ISO 26000 both adds value to existing work on social responsibility (SR) and extends the understanding and implementation of SR by:

  • Developing an international consensus on what SR means and the SR issues that organizations need to address.
  • Providing guidance on translating principles into effective actions.
  • Refining best practices that have already evolved and disseminating the information worldwide for the good of the international community.

Social Responsibility is working its way into many policy debates and corporate agendas. It is an evolution in the approach towards sustainable development.  While the 1992 Rio Earth Summit focused on environmental management, the 2002 World Summit on Sustainable Development (WSSD) focused on a broader set of issues, including poverty reduction and social development.  Implementing ISO 26000 help organizations realize the objectives set by these international summits.

As many organizations continue to integrate Philanthropy and Social Responsibility into their business strategies, the two differ in everything from what’s required to the way they impact the company and the public.

Philanthropy is short term and may not have a bigger impact to targeted stakeholders, with mostly senior management deciding when and how much to donate, or to whom to award grants. Sometimes, all employees are involved, especially with fundraising events or drives.

Social Responsibility on the other hand is a long term strategy, which not only ensures the organization’s bottom line grows, but also ensures all the stakeholders grow with the organization.  For it to succeed, every employee and every department must play a role.  It is therefore all inclusive of employees and other stakeholders, takes care of social, economic, and environmental issues in the organization’s sphere of influence, to ensure sustainability.

ISO 26000 has Seven key Principles, and Seven Core Subjects that organizations should embrace in pursuance of sustainability.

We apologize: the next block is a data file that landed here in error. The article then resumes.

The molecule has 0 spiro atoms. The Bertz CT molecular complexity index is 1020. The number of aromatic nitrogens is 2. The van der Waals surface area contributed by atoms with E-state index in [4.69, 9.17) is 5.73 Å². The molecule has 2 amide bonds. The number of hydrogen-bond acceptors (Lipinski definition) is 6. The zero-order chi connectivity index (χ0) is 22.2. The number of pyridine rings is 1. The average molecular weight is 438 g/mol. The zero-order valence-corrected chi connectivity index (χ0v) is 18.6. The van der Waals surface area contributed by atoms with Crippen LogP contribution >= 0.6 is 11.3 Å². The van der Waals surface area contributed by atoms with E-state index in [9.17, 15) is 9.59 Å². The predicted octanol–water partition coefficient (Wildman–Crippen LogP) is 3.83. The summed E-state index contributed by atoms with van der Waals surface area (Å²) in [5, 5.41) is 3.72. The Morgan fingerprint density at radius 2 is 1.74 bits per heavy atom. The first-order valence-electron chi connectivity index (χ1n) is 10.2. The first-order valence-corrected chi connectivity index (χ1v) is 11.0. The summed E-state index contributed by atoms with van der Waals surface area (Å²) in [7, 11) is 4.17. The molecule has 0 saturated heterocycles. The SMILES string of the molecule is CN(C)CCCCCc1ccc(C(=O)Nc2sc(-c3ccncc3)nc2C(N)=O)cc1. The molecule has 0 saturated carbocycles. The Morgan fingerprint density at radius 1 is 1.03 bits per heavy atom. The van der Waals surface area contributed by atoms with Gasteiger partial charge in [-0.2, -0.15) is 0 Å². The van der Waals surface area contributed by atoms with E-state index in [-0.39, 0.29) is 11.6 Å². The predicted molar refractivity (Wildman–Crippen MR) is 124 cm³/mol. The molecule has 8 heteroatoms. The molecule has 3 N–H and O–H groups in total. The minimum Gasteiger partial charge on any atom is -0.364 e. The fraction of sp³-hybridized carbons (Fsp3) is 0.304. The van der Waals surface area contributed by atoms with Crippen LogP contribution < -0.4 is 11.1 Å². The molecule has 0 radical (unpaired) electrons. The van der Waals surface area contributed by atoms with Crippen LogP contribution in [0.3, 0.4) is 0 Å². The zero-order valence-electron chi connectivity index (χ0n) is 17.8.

The Principles include:

  1. Accountability
  2. Transparency
  3. Ethical behaviour
  4. Respect for stakeholder interests
  5. Respect for the rule of law
  6. Respect for international norms of behaviour
  7. Respect for human rights

The Seven Core Subjects include:

  1. 1.       Organizational governance 6.2
  2. 2.       Core subject: Human rights 6.3

Issue 1: Due diligence 6.3.3

Issue 2: Human rights risk situations 6.3.4

Issue 3: Avoidance of complicity 6.3.5

Issue 4: Resolving grievances 6.3.6

Issue 5: Discrimination and vulnerable groups 6.3.7

Issue 6: Civil and political rights 6.3.8

Issue 7: Economic, social and cultural rights 6.3.9

Issue 8: Fundamental principles and rights at work

3.       Core subject: Labour practices 6.4

Issue 1: Employment and employment relationships 6.4.3

Issue 2: Conditions of work and social protection 6.4.4

Issue 3: Social dialogue 6.4.5

Issue 4: Health and safety at work 6.4.6

Issue 5: Human development and training in the workplace 6.4.7

4.       Core subject: The environment 6.5

Issue 1: Prevention of pollution 6.5.3

Issue 2: Sustainable resource use 6.5.4

Issue 3: Climate change mitigation and adaptation 6.5.5

Issue 4: Protection of the environment, biodiversity and restoration of natural habitats 6.5.6

5.       Core subject: Fair operating practices 6.6

Issue 1: Anti-corruption 6.6.3

Issue 2: Responsible political involvement 6.6.4

Issue 3: Fair competition 6.6.5

Issue 4: Promoting social responsibility in the value chain 6.6.6

Issue 5: Respect for property rights 6.6.7

6.       Core subject: Consumer issues 6.7

Issue 1: Fair marketing, factual and unbiased information and fair contractual practices 6.7.3

Issue 2: Protecting consumers’ health and safety 6.7.4

Issue 3: Sustainable consumption 6.7.5

Issue 4: Consumer service, support, and complaint and dispute resolution 6.7.6

Issue 5: Consumer data protection and privacy 6.7.7

Issue 6: Access to essential services 6.7.8

Issue 7: Education and awareness 6.7.9

7.       Core subject: Community involvement and development 6.8

Issue 1: Community involvement 6.8.3

Issue 2: Education and culture 6.8.4

Issue 3: Employment creation and skills development 6.8.5

Issue 4: Technology development and access 6.8.6

Issue 5: Wealth and income creation 6.8.7

Issue 6: Health 6.8.8

Issue 7: Social investment


For more information on the standard, kindly visit